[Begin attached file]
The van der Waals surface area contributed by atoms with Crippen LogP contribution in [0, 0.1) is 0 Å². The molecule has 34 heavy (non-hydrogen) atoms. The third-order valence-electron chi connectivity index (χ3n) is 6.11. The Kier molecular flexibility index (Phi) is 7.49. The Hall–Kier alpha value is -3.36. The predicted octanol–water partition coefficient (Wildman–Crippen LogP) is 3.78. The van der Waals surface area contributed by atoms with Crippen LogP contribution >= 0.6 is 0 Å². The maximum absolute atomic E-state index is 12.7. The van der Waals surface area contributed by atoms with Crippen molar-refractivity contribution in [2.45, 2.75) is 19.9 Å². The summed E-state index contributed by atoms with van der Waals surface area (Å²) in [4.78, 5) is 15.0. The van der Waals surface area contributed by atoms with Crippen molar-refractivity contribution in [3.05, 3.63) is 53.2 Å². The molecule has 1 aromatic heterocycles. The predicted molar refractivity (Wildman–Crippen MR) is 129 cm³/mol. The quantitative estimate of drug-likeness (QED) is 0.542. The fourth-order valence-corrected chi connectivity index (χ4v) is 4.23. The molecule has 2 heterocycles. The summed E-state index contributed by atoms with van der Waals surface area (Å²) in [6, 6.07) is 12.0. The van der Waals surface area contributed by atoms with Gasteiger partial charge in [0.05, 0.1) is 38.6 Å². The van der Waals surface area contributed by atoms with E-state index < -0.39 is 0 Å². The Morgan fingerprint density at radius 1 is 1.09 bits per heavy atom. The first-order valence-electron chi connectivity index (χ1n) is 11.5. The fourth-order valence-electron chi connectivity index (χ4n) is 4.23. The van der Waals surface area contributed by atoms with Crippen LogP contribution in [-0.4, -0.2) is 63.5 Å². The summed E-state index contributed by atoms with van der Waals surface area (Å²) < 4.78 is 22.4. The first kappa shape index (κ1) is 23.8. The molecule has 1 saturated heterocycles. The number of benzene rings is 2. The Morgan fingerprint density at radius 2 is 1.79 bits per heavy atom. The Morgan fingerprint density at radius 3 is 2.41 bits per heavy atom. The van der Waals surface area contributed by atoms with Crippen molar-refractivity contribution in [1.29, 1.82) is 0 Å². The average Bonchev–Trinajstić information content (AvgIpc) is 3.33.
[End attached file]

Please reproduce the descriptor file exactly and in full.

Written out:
The van der Waals surface area contributed by atoms with Crippen LogP contribution in [0, 0.1) is 0 Å². The molecule has 34 heavy (non-hydrogen) atoms. The third-order valence-electron chi connectivity index (χ3n) is 6.11. The Kier molecular flexibility index (Phi) is 7.49. The Hall–Kier alpha value is -3.36. The predicted octanol–water partition coefficient (Wildman–Crippen LogP) is 3.78. The van der Waals surface area contributed by atoms with Crippen LogP contribution >= 0.6 is 0 Å². The maximum absolute atomic E-state index is 12.7. The van der Waals surface area contributed by atoms with Crippen molar-refractivity contribution in [2.45, 2.75) is 19.9 Å². The summed E-state index contributed by atoms with van der Waals surface area (Å²) in [4.78, 5) is 15.0. The van der Waals surface area contributed by atoms with Crippen molar-refractivity contribution in [3.05, 3.63) is 53.2 Å². The molecule has 1 aromatic heterocycles. The predicted molar refractivity (Wildman–Crippen MR) is 129 cm³/mol. The quantitative estimate of drug-likeness (QED) is 0.542. The fourth-order valence-corrected chi connectivity index (χ4v) is 4.23. The molecule has 2 heterocycles. The summed E-state index contributed by atoms with van der Waals surface area (Å²) in [6, 6.07) is 12.0. The van der Waals surface area contributed by atoms with Gasteiger partial charge in [0.05, 0.1) is 38.6 Å². The van der Waals surface area contributed by atoms with E-state index < -0.39 is 0 Å². The Morgan fingerprint density at radius 1 is 1.09 bits per heavy atom. The first-order valence-electron chi connectivity index (χ1n) is 11.5. The fourth-order valence-electron chi connectivity index (χ4n) is 4.23. The van der Waals surface area contributed by atoms with Crippen LogP contribution in [-0.4, -0.2) is 63.5 Å². The summed E-state index contributed by atoms with van der Waals surface area (Å²) < 4.78 is 22.4. The first kappa shape index (κ1) is 23.8. The molecule has 1 saturated heterocycles. The number of benzene rings is 2. The Morgan fingerprint density at radius 2 is 1.79 bits per heavy atom. The Morgan fingerprint density at radius 3 is 2.41 bits per heavy atom. The van der Waals surface area contributed by atoms with Crippen molar-refractivity contribution in [1.29, 1.82) is 0 Å². The average Bonchev–Trinajstić information content (AvgIpc) is 3.33.